Something’s Fishy: On the down low

Aerial view of Foxner Nature Reserve, NB (Photo by Mike Dembeck)

Aerial view of Foxner Nature Reserve, NB (Photo by Mike Dembeck)

Many freshwater fish are extremely susceptible to changes in the waters they live in. Pollution and sediments can all impact the health of lakes, rivers and streams. But did you know that temperature can impact the amount of oxygen in the...

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Canada's splendid sparrow crew

Dark-eyed junco (Photo by Bill Hubick)

Dark-eyed junco (Photo by Bill Hubick)

Sparrows often don’t get enough credit. Many don’t have flashy plumage like jays, orioles or cardinals, or melodic songs like thrushes or meadowlarks; however, sparrow species are often fairly distinct (once you get to know them) and...

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This Groundhog Day, it's all relatives

Groundhog (Photo by Cephas/Wikimedia Commons)

Groundhog (Photo by Cephas/Wikimedia Commons)

Tomorrow marks Groundhog Day, a North American tradition dating back to 1888. The groundhog, also called the woodchuck, is the largest member of the squirrel family and one of four marmot species that live in Canada. Rather than just focusing on...

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Giving away a legacy

Ephraim Island, NB (Photo by NCC)

Ephraim Island, NB (Photo by NCC)

A source of great joy in my work at the Nature Conservancy of Canada (NCC) is learning the stories behind the lands that we protect. Perhaps the most touching stories are the lands that are donated to NCC. I have come to appreciate that, as...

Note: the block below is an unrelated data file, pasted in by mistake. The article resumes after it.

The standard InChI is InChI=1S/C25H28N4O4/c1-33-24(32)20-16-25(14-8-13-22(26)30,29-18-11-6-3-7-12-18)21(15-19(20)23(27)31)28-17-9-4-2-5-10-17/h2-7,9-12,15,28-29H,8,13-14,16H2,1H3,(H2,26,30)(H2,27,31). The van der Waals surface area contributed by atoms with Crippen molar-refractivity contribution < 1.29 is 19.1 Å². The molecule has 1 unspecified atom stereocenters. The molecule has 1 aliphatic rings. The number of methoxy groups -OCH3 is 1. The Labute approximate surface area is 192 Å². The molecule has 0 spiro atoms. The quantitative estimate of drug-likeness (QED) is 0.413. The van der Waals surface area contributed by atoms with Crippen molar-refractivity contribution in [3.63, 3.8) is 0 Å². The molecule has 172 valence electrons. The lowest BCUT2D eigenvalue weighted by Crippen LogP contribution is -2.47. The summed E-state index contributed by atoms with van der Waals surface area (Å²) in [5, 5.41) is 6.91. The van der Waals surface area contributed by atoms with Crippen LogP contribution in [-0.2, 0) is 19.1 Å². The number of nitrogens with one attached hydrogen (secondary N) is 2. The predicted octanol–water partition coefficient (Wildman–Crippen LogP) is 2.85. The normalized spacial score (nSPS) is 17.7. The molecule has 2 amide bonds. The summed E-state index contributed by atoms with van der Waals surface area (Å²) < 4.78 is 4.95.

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Clowns of the sea: the Atlantic puffin

Atlantic puffins (Photo by Laurel Bernard/NCC staff)

Atlantic puffins (Photo by Laurel Bernard/NCC staff)

The summer of 1999 was a unique one for me. I spent three months living on a small 23-acre (9.5 hectare) island 16 kilometres away from the nearest land. Machias Seal Island in New Brunswick was home to two full-time lighthouse keepers, three...

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Stopping habitat loss is the key to saving Canada’s endangered species

Evening grosbeak (Photo by Anna Tchoulik)

Evening grosbeak (Photo by Anna Tchoulik)

Canada has been losing and saving species for a long time. Since European settlement, over 100 species have been lost here. These include plants and animals that are extinct and extirpated and species that are considered historic (no one has seen...

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Twelve spooky facts about Canadian bats

Townsend's big-eared bat (Photo by Brock Fenton)

Townsend's big-eared bat (Photo by Brock Fenton)

There are 18 known bat species in Canada. Although they are subjected to a spooky stigma around Halloween, they’re nothing to be afraid of. Here are 12 things you didn’t know about these not-so-scary mammals: 1. The snooze...

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Coasting along Canada’s habitats

Musquash Estuary, NB (Photo by NCC)

Musquash Estuary, NB (Photo by NCC)

Canada is a nation bordered by three oceans: Pacific, Arctic and Atlantic. In many ways, the habitats, local culture and economies are shaped by them. Often when those of us who don’t live near the shoreline think of oceans, we picture a...

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One tree at a time: Canada’s forests

Tamarack forest (Photo by NCC)

Tamarack forest (Photo by NCC)

What is the one habitat type that runs through every province and territory, surrounds communities where most Canadians live and covers about one-third of the country? If you guessed forests, you would be right! We’re lucky to live in a...

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Emblems of Canada: tree edition

Red maple (Photo by Jean Isaacs)

Red maple (Photo by Jean Isaacs)

Trees have played a significant cultural role in the lives of many Canadians; they are engrained in our national identity. Take the Canadian flag, for instance. It features a single, prominent red maple leaf in the centre, which speaks to the...

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